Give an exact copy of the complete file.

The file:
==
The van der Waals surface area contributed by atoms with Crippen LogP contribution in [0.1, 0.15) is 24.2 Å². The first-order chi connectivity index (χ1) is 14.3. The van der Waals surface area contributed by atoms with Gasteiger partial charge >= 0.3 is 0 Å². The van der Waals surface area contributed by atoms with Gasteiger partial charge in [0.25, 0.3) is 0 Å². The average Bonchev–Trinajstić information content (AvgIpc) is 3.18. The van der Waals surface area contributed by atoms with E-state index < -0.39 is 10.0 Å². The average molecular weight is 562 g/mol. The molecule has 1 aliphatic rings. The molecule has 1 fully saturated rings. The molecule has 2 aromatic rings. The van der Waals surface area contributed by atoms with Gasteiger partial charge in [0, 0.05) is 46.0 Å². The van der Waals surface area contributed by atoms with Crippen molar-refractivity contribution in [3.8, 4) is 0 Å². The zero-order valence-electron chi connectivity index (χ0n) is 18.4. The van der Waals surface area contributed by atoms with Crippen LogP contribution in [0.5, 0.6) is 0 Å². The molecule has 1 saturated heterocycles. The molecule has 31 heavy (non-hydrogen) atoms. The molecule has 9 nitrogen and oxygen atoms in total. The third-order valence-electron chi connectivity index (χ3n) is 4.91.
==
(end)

The van der Waals surface area contributed by atoms with Crippen LogP contribution in [0.1, 0.15) is 24.2 Å². The first-order chi connectivity index (χ1) is 14.3. The van der Waals surface area contributed by atoms with Gasteiger partial charge >= 0.3 is 0 Å². The van der Waals surface area contributed by atoms with Gasteiger partial charge in [0.25, 0.3) is 0 Å². The average Bonchev–Trinajstić information content (AvgIpc) is 3.18. The van der Waals surface area contributed by atoms with E-state index < -0.39 is 10.0 Å². The average molecular weight is 562 g/mol. The molecule has 1 aliphatic rings. The molecule has 1 fully saturated rings. The molecule has 2 aromatic rings. The van der Waals surface area contributed by atoms with Gasteiger partial charge in [0, 0.05) is 46.0 Å². The van der Waals surface area contributed by atoms with Crippen molar-refractivity contribution in [3.8, 4) is 0 Å². The zero-order valence-electron chi connectivity index (χ0n) is 18.4. The van der Waals surface area contributed by atoms with Crippen LogP contribution in [0.5, 0.6) is 0 Å². The molecule has 1 saturated heterocycles. The molecule has 31 heavy (non-hydrogen) atoms. The molecule has 9 nitrogen and oxygen atoms in total. The third-order valence-electron chi connectivity index (χ3n) is 4.91.